I miss talking about movies (my first blog was Silents & Talkies) so I thought I'd start up a little weekly movie series! I have to admit, I've been a horribly lazy movie fan the last couple years. Life got busier and it just seemed easier to watch a 20 minute episode of The Office or 30 Rock before bed and call it a night. But ever since I got a projector (sidenote: I never want a real television again. This thing is so awesome!) I've had a terrible itch to watch movies constantly. Knowing you've got up to 120" of movie screen tucked away in your nightstand provides a temptation that's nearly impossible to resist. As if I wanted to resist in the first place!
Anyway, let's get to the movie. The Prize (alternate title: Paul Newman, Where Have You Been All My Life?) is a 1963 comedy-thriller that takes place at the Nobel Prize ceremony in Stockholm. I had seen it described as Hitchcock-esque -- one Amazon reviewer even said it was more Hitchcockian than the Paul Newman movie that Hitch actually did direct, Torn Curtain. I think these comparisons are kind of thrown around a lot and (with the notable exception of Charade) rarely hold up. In the case of The Prize, there were a lot of similarities plot-wise, but not so much style-wise. The cinematic perfection that defines a Hitchcock movie is clearly absent here; the direction even feels a little bit sloppy at times. But the plot should definitely delight fans of the Master of Suspense.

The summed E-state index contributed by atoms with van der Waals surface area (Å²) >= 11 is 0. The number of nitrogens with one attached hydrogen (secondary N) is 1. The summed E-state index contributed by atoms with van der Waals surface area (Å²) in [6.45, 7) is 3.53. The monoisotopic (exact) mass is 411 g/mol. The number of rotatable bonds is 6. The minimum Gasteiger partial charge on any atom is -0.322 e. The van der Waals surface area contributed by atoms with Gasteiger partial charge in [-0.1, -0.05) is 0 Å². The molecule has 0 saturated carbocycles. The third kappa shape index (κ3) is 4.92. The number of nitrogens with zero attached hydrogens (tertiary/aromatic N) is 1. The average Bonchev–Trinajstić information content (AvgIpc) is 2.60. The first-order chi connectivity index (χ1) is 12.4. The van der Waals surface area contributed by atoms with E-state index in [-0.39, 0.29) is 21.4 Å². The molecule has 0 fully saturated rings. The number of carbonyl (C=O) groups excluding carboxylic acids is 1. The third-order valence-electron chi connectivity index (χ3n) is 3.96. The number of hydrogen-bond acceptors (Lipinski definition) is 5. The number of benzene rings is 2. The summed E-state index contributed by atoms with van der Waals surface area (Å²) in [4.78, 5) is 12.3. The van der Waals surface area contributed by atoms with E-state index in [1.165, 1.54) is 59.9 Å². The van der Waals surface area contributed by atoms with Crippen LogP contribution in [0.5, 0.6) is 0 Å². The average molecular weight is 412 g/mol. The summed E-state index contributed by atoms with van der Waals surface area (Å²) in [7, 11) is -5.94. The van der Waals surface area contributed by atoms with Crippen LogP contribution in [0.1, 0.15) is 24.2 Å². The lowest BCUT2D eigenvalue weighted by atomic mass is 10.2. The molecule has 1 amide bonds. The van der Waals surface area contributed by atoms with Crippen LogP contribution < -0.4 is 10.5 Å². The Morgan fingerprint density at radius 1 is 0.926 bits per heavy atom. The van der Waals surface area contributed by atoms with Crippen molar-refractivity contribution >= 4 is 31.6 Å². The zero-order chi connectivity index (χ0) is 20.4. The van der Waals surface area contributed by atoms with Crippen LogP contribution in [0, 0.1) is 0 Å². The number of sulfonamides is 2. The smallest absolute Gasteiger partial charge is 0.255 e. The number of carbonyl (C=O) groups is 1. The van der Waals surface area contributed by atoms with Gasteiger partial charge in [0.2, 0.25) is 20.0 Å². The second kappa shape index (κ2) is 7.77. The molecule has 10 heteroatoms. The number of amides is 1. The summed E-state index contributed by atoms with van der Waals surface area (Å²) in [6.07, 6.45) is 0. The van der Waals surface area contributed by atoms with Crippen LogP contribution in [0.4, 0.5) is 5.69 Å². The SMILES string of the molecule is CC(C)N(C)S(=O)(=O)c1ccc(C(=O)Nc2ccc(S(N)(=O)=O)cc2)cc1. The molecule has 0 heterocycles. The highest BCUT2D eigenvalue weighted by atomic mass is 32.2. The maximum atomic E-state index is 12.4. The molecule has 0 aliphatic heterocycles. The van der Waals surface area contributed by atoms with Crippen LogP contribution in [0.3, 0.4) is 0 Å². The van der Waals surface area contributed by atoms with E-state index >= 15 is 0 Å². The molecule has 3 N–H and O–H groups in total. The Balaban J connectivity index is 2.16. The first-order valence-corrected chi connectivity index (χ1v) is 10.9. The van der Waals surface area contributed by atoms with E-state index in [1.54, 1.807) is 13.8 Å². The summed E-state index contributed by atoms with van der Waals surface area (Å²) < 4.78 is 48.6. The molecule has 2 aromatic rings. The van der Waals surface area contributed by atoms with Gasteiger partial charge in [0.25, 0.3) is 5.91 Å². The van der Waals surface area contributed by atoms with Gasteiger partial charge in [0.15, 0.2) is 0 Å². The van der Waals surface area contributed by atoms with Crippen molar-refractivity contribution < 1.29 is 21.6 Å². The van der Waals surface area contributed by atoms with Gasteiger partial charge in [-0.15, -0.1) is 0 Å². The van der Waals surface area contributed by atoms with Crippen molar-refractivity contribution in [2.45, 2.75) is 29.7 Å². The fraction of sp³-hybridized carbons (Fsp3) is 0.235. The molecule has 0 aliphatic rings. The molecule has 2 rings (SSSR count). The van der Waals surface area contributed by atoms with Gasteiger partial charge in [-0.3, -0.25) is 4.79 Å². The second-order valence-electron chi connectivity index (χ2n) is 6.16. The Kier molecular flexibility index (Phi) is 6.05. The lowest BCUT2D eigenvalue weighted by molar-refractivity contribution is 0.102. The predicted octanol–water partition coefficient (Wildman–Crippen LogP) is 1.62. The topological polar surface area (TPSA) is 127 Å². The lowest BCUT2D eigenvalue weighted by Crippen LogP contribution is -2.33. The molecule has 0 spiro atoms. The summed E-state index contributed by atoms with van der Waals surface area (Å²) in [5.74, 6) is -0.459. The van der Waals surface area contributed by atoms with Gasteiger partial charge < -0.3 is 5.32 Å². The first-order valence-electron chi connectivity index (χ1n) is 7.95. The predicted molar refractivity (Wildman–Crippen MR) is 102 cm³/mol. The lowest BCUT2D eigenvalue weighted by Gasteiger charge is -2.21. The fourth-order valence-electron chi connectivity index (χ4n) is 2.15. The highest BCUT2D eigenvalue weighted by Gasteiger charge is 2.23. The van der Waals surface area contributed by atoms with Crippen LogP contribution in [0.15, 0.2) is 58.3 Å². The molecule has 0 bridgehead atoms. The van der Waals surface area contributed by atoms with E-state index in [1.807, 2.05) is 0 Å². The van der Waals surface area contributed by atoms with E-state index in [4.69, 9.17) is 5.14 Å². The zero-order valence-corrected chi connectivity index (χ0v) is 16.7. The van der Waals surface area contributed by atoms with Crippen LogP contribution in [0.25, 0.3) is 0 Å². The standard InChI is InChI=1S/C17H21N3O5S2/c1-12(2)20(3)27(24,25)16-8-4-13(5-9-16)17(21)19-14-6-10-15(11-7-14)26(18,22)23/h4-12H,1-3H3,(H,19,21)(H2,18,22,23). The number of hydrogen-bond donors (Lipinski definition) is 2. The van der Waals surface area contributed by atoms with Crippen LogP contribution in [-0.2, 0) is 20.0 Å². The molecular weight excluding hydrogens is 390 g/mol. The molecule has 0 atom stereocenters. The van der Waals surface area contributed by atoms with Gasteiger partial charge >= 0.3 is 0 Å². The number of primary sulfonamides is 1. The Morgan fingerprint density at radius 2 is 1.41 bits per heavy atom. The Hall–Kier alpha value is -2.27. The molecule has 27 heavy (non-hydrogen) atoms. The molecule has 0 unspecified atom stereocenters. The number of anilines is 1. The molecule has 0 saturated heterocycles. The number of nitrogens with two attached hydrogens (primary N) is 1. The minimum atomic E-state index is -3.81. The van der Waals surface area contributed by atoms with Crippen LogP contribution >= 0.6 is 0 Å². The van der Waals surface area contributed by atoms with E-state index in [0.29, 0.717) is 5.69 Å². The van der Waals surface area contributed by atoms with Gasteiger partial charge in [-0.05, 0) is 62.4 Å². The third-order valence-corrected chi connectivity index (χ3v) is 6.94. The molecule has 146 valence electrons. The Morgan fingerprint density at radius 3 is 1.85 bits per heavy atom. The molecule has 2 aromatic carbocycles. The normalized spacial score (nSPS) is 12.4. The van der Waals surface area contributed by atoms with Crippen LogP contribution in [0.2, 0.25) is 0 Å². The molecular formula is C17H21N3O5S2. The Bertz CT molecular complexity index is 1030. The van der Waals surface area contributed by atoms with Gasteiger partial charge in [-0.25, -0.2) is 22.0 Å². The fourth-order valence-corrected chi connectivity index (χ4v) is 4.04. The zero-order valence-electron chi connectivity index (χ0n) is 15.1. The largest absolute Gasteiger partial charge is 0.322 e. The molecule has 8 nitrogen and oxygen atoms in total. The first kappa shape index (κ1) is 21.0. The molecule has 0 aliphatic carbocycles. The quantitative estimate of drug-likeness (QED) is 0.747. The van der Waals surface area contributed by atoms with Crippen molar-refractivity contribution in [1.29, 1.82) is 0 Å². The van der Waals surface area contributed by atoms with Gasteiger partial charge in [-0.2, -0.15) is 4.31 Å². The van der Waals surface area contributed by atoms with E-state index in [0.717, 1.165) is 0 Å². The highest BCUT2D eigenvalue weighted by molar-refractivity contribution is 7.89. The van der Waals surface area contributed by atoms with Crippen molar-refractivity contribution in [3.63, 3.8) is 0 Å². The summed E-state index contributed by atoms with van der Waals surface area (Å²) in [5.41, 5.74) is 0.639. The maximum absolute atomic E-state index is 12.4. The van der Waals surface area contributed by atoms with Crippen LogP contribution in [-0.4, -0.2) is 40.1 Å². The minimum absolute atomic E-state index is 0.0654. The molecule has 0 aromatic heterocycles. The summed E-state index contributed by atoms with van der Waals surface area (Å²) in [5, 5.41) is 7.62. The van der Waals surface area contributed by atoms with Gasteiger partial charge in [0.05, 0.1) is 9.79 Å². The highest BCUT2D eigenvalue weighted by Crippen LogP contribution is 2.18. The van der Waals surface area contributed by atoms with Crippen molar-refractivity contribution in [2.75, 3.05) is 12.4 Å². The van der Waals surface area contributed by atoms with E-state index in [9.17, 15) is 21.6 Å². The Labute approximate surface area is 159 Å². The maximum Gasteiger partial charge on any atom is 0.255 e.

An alcoholic American writer finds out that he's won the Nobel Prize for literature and reluctantly attends the ceremony in Stockholm to collect his 50,000 dollars. Less than 24 hours pass before he's caught in a web of international intrigue with his beautiful blonde escort. There are definitely shadows of North by Northwest here (the screenplay was written by Ernest Lehman, who also wrote NXNW) -- ominous, lanky henchmen; Leo G. Carroll; even a nudist convention scene (I'm serious) that's clearly reminiscent of the auction scene where Cary Grant summons the police. I'm pretty sure they made it take place at a nudist convention just so Paul Newman would have a reason to remove his shirt. (Not that I'm complaining.)
The movie got off to a slow start, setting up the plot and introducing the characters as tediously as possible, but once it got going it was really fun! A couple of the suspenseful scenes actually startled me so much that I jumped in my seat! And (needless to say?) Elke Sommer and Diane Baker have some pretty fantastic 60's outfits in the movie. It's no Hitchcock... but it's pretty close. A really delightful Saturday night movie.